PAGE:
- To what extent does access with the secret co-mingle with personal
electronic devices such as USB drives, external hard drives, and
- What types of contractual protections such as confidentiality,
non-disclosure, and non-compete agreements can be used in relation to the
trade secret?
- How are current employees and new hires educated on the company’s trade
secrets, measures in place to protect those secrets, and the consequences
of public disclosure?

2. Cybersecurity protections should include monitoring functions.

It took months for AMSC to learn its software had been stolen, and even
then it only learned of the theft from the FBI. The LVRT software was a
“crown jewel” of AMSC’s business, yet AMSC appears to not have had
sufficient monitoring in place to realize that the software was stolen or
even to identify unusual activity. When AMSC began to lose contracts,
revenue, and market capitalization after the theft, it would have been
helpful to the company if it had the ability to review employee activity
for suspicious behavior.

At a minimum, companies need to maintain an activity log for sensitive data
files. Modern trade secrets like customer lists, algorithms, technical
plans, vendor lists, marketing strategies, and financial statements are
almost universally stored in electronic format. In addition to the access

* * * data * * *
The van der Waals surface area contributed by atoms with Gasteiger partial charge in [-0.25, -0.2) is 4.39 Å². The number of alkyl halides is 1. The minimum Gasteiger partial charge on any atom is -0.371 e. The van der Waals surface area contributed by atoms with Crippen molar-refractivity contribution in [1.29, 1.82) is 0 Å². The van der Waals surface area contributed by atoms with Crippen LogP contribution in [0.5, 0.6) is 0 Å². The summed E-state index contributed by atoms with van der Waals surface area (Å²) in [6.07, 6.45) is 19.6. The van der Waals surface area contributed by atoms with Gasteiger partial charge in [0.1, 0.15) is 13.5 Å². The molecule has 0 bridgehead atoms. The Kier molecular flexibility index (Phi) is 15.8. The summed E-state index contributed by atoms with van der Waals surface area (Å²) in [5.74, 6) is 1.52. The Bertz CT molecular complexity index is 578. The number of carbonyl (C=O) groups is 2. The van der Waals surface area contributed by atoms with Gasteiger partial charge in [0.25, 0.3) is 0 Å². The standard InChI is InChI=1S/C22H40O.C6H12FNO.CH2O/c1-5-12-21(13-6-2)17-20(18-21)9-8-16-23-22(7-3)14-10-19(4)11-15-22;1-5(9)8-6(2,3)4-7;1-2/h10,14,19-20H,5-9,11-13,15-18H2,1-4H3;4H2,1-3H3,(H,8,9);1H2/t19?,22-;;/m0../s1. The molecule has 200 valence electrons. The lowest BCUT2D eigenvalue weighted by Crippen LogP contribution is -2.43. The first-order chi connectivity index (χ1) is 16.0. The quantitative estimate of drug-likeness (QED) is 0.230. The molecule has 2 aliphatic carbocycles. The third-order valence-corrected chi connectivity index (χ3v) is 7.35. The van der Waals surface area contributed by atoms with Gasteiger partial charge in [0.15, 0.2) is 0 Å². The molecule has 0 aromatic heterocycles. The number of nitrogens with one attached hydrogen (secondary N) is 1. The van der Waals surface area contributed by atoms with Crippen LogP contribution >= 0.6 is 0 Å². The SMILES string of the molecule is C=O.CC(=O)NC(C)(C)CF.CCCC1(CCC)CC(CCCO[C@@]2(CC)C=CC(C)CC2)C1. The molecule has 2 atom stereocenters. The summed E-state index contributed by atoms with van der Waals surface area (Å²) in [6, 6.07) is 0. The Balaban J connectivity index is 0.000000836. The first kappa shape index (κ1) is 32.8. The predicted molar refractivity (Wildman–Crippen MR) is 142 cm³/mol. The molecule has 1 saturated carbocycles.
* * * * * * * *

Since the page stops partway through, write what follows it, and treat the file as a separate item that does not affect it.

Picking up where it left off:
restrictions discussed above, a strong protection regime monitors and logs
use of the trade secret. If possible, monitoring functions should be
implemented that seek to identify suspicious activity related to sensitive
data files.

Simply monitoring employees’ use can’t stop them from taking trade secrets,
but it can potentially deter such theft and help companies quickly mitigate
the damage following a theft.

3. Employee actions can lead to tremendous legal and financial exposure.

On the other side of this case, two Sinovel employees – the Deputy Director
of Research and a Technology Manager – conspired with an AMSC employee to
transfer AMSC’s software to Sinovel. From the actions of two employees,
Sinovel has been subjected to extensive investigation by U.S. law
enforcement authorities, convicted of trade secret theft, and now faces
extensive financial penalties. Although the conspiracy in Sinovel’s case
almost certainly reached to higher management in the company, the sobering
reality is that even a single employee can create substantial risk for a
company by misappropriating trade secrets.

In order to avoid misappropriating the trade secrets of other companies –
or even actions that can be construed as misappropriation – a company needs
to educate their workforce on the basics of trade secrets. Managers need to
be trained to identify potentially problematic behaviors of employees and
need to adequately supervise those employees when handling sensitive

One aspect of a business that is fraught with trade secret concerns is
hiring new workers. Many companies today will perform extensive due
diligence on potential new employees to identify any sensitive information
they may have had access to in previous jobs. In appropriate circumstances,
the new employee may be asked to sign a document memorializing their
agreement not to bring sensitive information from a previous job. In some
cases, a company may require that the new employee be walled off from
particularly sensitive projects to avoid concerns that the employee could
even inadvertently mix trade secrets from a previous job.